The visit of a top-level Saudi delegation to Doha hints at exasperation with Qatari policies.
According to the official Saudi Press Agency, the visit by Saudi foreign minister Prince Saud al-Faisal, intelligence chief Prince Khaled bin Bandar, and interior minister Prince Muhammad bin Nayef was "brief" and "fraternal." But given the recent strains in Saudi-Qatari relations, such a group suggests that Qatar was read the riot act.
Few details were revealed of the meeting and luncheon with the Qatari ruler, Sheikh Tamim bin Hamad al-Thani. The talks were said to have covered bilateral relations, the "joint march" of the Gulf Cooperation Council (GCC) -- which also includes Kuwait, Bahrain, the United Arab Emirates (UAE), and Oman -- and "a number of issues of mutual concern, particularly the latest developments in the regional and international arenas."
The Saudi list of problems with Qatar is long, predating Sheikh Tamim's succession last year of his father, Sheikh Hamad, who has taken on the title "Father Emir" and seems to act as his son's closest advisor. Riyadh had disapproved of Hamad's sidelining of his own father in 1995 and sponsored a coup plot attempting to reverse the change. For many years, an apparent key editorial purpose of Qatar's Aljazeera satellite television service was to annoy Riyadh.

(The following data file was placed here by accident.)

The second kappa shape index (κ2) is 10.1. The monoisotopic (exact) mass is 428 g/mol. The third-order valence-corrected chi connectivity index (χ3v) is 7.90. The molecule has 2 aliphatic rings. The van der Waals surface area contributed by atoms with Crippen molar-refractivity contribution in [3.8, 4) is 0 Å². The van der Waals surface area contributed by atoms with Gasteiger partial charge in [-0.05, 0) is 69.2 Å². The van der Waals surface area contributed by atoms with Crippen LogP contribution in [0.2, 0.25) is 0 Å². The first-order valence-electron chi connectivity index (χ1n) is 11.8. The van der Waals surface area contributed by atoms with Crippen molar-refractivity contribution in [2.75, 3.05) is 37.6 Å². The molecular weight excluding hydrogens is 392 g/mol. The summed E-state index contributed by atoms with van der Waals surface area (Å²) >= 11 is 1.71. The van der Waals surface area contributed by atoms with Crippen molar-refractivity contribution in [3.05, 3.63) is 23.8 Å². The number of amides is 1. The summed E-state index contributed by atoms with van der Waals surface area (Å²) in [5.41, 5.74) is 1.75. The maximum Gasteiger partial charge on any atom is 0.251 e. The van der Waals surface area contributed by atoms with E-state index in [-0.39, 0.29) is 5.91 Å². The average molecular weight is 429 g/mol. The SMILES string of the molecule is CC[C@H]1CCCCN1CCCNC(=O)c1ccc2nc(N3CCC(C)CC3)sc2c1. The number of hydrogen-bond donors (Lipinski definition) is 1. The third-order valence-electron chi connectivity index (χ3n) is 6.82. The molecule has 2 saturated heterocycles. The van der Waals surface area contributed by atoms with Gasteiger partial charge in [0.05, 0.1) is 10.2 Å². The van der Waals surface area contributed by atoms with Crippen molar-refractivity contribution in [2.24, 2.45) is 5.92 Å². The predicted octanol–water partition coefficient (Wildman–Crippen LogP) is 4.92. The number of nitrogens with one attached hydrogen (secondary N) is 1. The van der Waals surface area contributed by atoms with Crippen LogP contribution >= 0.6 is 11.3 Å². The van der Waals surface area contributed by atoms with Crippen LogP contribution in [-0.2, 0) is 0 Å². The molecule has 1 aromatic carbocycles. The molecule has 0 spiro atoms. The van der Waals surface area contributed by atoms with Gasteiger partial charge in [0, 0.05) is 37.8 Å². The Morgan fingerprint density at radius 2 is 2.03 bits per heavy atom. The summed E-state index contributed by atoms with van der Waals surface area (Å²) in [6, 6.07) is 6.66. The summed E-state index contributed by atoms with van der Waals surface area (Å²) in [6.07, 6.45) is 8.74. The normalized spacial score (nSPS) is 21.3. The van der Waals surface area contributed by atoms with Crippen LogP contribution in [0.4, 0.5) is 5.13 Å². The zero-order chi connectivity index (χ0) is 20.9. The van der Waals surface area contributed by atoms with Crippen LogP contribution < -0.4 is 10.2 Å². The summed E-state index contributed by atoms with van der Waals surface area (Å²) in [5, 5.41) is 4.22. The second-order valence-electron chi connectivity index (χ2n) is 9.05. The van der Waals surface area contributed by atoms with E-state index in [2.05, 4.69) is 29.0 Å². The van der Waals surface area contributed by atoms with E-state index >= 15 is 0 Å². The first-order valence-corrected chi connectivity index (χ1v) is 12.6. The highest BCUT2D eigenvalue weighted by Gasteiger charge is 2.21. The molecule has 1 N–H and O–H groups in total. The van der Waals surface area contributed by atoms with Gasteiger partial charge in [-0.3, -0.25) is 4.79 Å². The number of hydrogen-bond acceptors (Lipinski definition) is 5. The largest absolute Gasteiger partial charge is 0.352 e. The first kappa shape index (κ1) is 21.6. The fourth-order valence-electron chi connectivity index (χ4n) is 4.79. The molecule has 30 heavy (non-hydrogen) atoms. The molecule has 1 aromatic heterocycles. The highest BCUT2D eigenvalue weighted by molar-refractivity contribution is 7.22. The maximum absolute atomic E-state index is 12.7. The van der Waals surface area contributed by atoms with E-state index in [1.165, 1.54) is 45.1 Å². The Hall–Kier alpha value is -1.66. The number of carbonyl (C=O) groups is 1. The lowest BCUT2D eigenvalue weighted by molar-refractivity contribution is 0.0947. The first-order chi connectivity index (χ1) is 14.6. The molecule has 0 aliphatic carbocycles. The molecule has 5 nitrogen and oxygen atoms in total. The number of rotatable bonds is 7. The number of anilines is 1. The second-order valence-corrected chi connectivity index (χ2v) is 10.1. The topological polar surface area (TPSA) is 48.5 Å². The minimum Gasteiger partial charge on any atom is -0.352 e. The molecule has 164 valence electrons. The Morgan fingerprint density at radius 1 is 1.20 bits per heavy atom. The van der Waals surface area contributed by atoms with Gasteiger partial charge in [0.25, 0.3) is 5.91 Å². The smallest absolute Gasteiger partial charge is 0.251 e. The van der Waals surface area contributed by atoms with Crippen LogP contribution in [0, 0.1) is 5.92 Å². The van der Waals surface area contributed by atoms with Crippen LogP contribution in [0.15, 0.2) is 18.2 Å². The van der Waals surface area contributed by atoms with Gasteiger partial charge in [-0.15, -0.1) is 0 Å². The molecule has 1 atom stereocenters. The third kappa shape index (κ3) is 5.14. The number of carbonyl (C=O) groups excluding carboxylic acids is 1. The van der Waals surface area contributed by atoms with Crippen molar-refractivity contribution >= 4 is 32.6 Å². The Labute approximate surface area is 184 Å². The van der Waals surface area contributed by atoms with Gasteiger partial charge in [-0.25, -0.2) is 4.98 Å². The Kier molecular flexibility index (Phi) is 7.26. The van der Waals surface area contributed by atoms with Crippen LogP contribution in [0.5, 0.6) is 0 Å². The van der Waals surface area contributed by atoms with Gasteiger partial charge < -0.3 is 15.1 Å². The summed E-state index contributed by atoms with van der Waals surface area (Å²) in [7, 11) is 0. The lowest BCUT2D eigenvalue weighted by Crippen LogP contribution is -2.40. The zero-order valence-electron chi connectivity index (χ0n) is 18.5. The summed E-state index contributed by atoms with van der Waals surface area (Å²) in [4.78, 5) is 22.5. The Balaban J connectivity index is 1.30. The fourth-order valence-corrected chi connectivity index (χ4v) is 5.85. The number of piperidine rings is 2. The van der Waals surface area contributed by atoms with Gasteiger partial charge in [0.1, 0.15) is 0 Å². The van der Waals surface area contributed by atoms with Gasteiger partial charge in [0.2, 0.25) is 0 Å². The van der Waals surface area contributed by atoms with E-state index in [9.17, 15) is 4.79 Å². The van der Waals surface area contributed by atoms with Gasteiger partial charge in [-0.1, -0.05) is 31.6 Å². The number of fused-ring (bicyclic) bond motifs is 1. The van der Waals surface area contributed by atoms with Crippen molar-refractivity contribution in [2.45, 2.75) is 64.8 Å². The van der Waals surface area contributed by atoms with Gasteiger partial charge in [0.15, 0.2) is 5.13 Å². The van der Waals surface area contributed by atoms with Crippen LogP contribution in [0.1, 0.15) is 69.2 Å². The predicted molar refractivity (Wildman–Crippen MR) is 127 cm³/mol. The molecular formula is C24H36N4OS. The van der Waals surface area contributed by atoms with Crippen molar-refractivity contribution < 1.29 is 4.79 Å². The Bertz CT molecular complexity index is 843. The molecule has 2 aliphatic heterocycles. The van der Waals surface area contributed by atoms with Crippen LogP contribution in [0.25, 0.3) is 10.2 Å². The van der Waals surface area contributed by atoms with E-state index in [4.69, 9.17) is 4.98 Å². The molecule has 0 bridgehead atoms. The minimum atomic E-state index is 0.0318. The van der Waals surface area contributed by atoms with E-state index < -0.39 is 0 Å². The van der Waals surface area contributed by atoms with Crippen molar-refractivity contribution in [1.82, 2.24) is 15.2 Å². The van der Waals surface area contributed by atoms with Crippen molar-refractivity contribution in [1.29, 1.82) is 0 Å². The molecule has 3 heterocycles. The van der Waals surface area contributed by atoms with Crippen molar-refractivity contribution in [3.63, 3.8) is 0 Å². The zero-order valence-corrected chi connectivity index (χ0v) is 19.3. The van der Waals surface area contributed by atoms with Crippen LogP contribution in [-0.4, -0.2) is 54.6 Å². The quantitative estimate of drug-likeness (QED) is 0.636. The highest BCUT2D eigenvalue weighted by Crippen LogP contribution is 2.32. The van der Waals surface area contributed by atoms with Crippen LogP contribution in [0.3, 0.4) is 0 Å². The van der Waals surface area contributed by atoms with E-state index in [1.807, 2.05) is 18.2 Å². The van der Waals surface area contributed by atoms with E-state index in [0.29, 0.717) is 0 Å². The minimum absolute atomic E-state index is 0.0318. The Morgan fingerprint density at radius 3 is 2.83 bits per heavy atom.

The latest sore appears to be Tamim's support for Muslim Brotherhood elements in the member states of the GCC, which have notionally pledged noninterference in one another's internal affairs. But Saudi Arabia is also concerned about Qatari support for Libyan Islamists and Hamas in Gaza. Overall, the issues distract the GCC from trying to form a common front against Iranian adventurism.
Mediation between King Abdullah of Saudi Arabia and Sheikh Tamim, orchestrated last November by Kuwait, was declared a failure in March when the kingdom, along with the UAE and Bahrain, announced a diplomatic boycott. Their ambassadors have yet to return to Doha. Last month, Sheikh Tamim visited King Abdullah in Jeddah, but no reconciliation appears to have occurred between them.
For Washington, the scale of the differences between the Gulf neighbors could affect the U.S. military's ability to operate in the Persian Gulf region, where responsibilities for action against the extremists of the Islamic State of Iraq and al-Sham (ISIS) -- recently renamed the Islamic State (IS) when the group declared a caliphate in parts of Iraq and Syria -- have been added to protecting the sea lanes and deterring Iranian subversion. The United States also needs to consider what its response would be if relations between Riyadh and Doha led to outright hostility. The blandness of the official announcements relating to the visit almost certainly obscures straight talk at the least and possibly even outright threats.
Simon Henderson is the Baker Fellow and director of the Gulf and Energy Policy Program at The Washington Institute.